You know there is some kind of lunacy in Martin Scorsese taking on a horror movie.
Based on Dennis Lehane's thriller, Shutter Island is a blank canvas, and the famed director let loose seemingly every movie trick he knows. Considering that he is an astute student of cinema, that's a lot.
Invoking Hitchcock in a film set in a mental hospital for the criminally insane in 1954 goes without saying. Leonardo DiCaprio plays Teddy Daniels, a U.S. marshal who ferries out to the island to investigate the disappearance of a patient.
The poor guy already is haunted by memories of his wife (Michelle Williams), who died in a fire in their apartment building, and by the trauma of being among those who liberated the concentration camp Dachau in World War II.
Now he has to come face to face with some really creepy patients, who range from zombielike to raging maniacs, and the creepy doctors — Ben Kingsley as the menacing Dr. Cawley, the psychiatrist in charge, and Max von Sydow, whose German accent reminds Teddy of the terrors of war. Things get creepier as the mystery deepens. How could a woman just disappear from her cell? Then there are hints of Nazi-type experimentation. And why is the weather so bad?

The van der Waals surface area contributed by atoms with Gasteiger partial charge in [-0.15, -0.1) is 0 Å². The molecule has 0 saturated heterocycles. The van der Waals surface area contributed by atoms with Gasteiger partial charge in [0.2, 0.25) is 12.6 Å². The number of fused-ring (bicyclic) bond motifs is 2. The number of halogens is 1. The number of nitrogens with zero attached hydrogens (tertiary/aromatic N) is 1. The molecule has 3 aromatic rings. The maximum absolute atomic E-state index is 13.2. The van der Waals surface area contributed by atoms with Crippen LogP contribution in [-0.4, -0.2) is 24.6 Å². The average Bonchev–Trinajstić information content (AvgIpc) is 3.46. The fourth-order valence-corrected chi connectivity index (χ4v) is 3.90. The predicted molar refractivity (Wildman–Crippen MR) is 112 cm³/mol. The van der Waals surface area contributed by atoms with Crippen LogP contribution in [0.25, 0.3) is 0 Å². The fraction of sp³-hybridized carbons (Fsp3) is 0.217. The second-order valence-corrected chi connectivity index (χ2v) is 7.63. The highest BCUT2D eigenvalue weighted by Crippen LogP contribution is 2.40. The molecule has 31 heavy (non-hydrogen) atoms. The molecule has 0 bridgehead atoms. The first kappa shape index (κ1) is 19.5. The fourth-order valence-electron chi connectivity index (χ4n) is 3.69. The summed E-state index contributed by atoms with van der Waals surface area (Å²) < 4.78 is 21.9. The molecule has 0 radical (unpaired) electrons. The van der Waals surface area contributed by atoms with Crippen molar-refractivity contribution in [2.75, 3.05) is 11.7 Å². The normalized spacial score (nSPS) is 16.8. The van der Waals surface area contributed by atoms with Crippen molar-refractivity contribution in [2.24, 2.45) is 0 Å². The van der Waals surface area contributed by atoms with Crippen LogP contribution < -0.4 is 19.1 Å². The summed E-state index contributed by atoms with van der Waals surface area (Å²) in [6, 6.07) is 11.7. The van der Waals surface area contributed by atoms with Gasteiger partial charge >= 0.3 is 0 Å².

But who's watching Shutter Island for the plot?
Robert Richardson, the director of photography, makes everything appear ominous, as if it were in a nightmare. The colors are disquieting.
The film is populated with terrific actors — Emily Mortimer, Jackie Earle Haley, Patricia Clarkson, Mark Ruffalo — and the scenes are intricately choreographed. No one will pretend that this is one of Scorsese's great films, but it's not a failure, either. It's just an interesting commercial detour.
Shutter Island retails for $29.99, or $39.99 on Blu-ray.